The difficulty arose in this case after the jury had retired to deliberate. After a period of time the foreman sent word to the trial judge that the jury had a question it wanted to discuss with the judge. The trial court brought the jury back into the courtroom and the following colloquy took place:

"THE COURT: I understand you have something you want to talk to me about. "MR. HENSLEY: (foreman of jury) Yes. We would like to ask for some guidance, wisdom, clarification, should I ask right now? "THE COURT: All right. I don't know whether I can answer it or not. "MR. HENSLEY: As far as knowing that the property is stolen, let's say, that item is taken into possession by a person, and the time comes, that time he must know it was stolen, let's say, two weeks later, it dawns upon him that it might be stolen and is still knowingly in control of the stolen property. At that time is he under the same kind of guilt as he would be if he knew the moment it arrived that it was stolen?

"THE COURT: What do you have to say about it?

"MR. HENSLEY: Judge, it's No. 2 under the instructions to us. That question, No. 2 of the instructions on each of the instructions, on each of the three counts. It states that at the time of possession did such person know that it was stolen. Some of us are apparently under the feeling that at the exact time someone takes an article, if he did not know it was stolen, then he can not be found guilty as charged. Some feel that this means that at anytime he possesses an article, if he found out that it was stolen or was hot merchandise, that it was under his possession, then this No. 2 goes toward finding him guilty. "THE COURT: Let me see the instruction. I left my copy in there. "MR. HAHN: (county attorney) Yes, Your Honor, I would say that it would be my feeling while the possession continues, that the knowledge is there. And if it was there at anytime while the possession was continuous, then that would be depriving the owner of the property. At any particular time this intent is formed or that knowledge is there, that it would have to be construed that way, Your Honor.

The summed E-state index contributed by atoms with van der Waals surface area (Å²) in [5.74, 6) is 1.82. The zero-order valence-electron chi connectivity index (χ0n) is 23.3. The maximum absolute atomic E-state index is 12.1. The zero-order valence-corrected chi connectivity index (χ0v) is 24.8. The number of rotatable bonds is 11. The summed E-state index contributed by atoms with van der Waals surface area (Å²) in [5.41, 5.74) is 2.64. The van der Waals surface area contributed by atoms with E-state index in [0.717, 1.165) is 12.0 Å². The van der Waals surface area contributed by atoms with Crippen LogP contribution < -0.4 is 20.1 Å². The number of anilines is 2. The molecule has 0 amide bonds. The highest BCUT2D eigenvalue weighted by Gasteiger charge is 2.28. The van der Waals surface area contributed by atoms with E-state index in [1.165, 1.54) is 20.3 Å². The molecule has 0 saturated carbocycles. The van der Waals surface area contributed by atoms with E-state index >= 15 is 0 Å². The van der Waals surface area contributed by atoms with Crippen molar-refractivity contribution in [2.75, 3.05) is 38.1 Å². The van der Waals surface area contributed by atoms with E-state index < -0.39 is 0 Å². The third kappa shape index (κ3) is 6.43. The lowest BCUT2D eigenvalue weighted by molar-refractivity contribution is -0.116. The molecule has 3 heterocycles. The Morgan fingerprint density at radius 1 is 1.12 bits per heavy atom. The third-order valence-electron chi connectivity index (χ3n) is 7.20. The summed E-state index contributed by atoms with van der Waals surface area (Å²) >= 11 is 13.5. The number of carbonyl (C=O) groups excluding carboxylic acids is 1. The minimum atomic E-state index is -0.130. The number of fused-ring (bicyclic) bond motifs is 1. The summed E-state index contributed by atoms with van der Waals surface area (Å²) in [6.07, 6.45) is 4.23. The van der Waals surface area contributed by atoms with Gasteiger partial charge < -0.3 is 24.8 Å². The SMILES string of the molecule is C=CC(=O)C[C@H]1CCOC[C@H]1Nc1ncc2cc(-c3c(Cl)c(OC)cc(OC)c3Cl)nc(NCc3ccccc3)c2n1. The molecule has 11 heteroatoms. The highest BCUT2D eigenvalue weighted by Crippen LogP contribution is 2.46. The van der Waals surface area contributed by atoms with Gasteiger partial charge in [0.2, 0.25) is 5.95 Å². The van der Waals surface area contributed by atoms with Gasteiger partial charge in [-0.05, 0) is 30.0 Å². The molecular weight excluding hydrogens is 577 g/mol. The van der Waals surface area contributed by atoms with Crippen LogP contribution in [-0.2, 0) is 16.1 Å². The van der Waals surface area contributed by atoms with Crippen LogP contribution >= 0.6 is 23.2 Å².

"THE COURT: What do you say, Mr. Herrman?

"MR. HERRMAN: (defense counsel) If the Court please, I don't know that the question should be argued in front of the jury. Of course my understanding *822 of the law is crystal clear, that you have to know it was stolen at the time you obtained possession, that's when the crime was committed, on or about that date. I think the law is crystal clear on it, Your Honor. "THE COURT: Well, ladies and gentlemen, as I told you, I am rather restricted by rules of the Supreme Court, and these instructions are taken from what we call the `PIK Instructions' which are pattern instructions written by the District Judge's Association, and of course this is just copied out to advise you further on the matter at this time. I don't think I can do it. I have my own opinion what it means, but I don't think I am permitted to tell you now. "MR. HENSLEY: Our problem, we all have opinions on this and this doesn't let us make a decision at this point. "THE COURT: Well, I realize that, but as I say, the Supreme Court has restricted me rather thoroughly on giving any additional instructions, and District Judges have furnished this PIK Instruction, and that is what this is. "MR. HENSLEY: Can you explain which of the two are correct? "THE COURT: No. If I did I would be telling you what to do. I am sorry, I am just simply restricted from giving you additional information. I am afraid I can't, the law doesn't permit me to do it. Now, I take it you haven't reached a verdict in this case, then? "MR. HENSLEY: We have taken one vote and it is not unanimous vote. "THE COURT: Without telling how you stand, is it close?